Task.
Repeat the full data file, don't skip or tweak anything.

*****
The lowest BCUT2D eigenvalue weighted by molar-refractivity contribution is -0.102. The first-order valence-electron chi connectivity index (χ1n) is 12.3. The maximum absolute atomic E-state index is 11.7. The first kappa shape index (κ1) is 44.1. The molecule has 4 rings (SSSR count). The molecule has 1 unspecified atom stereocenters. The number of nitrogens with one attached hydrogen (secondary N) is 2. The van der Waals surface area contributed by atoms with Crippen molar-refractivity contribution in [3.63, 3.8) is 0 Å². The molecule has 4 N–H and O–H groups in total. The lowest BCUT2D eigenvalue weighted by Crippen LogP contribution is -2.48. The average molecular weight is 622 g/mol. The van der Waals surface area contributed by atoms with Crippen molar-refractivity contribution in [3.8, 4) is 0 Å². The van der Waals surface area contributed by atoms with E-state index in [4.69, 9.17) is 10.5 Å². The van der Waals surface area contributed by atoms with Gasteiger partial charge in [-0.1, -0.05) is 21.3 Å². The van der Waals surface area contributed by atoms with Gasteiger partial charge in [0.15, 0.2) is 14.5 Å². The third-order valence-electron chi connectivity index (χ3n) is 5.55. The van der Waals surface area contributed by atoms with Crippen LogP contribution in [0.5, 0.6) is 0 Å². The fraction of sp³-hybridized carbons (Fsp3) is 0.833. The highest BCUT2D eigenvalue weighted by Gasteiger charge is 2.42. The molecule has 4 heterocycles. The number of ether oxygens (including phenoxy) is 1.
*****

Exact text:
The lowest BCUT2D eigenvalue weighted by molar-refractivity contribution is -0.102. The first-order valence-electron chi connectivity index (χ1n) is 12.3. The maximum absolute atomic E-state index is 11.7. The first kappa shape index (κ1) is 44.1. The molecule has 4 rings (SSSR count). The molecule has 1 unspecified atom stereocenters. The number of nitrogens with one attached hydrogen (secondary N) is 2. The van der Waals surface area contributed by atoms with Crippen molar-refractivity contribution in [3.63, 3.8) is 0 Å². The molecule has 4 N–H and O–H groups in total. The lowest BCUT2D eigenvalue weighted by Crippen LogP contribution is -2.48. The average molecular weight is 622 g/mol. The van der Waals surface area contributed by atoms with Crippen molar-refractivity contribution in [3.8, 4) is 0 Å². The van der Waals surface area contributed by atoms with E-state index in [4.69, 9.17) is 10.5 Å². The van der Waals surface area contributed by atoms with Gasteiger partial charge in [-0.1, -0.05) is 21.3 Å². The van der Waals surface area contributed by atoms with Gasteiger partial charge in [0.15, 0.2) is 14.5 Å². The third-order valence-electron chi connectivity index (χ3n) is 5.55. The van der Waals surface area contributed by atoms with Crippen LogP contribution in [0.5, 0.6) is 0 Å². The fraction of sp³-hybridized carbons (Fsp3) is 0.833. The highest BCUT2D eigenvalue weighted by Gasteiger charge is 2.42. The molecule has 4 heterocycles. The number of ether oxygens (including phenoxy) is 1.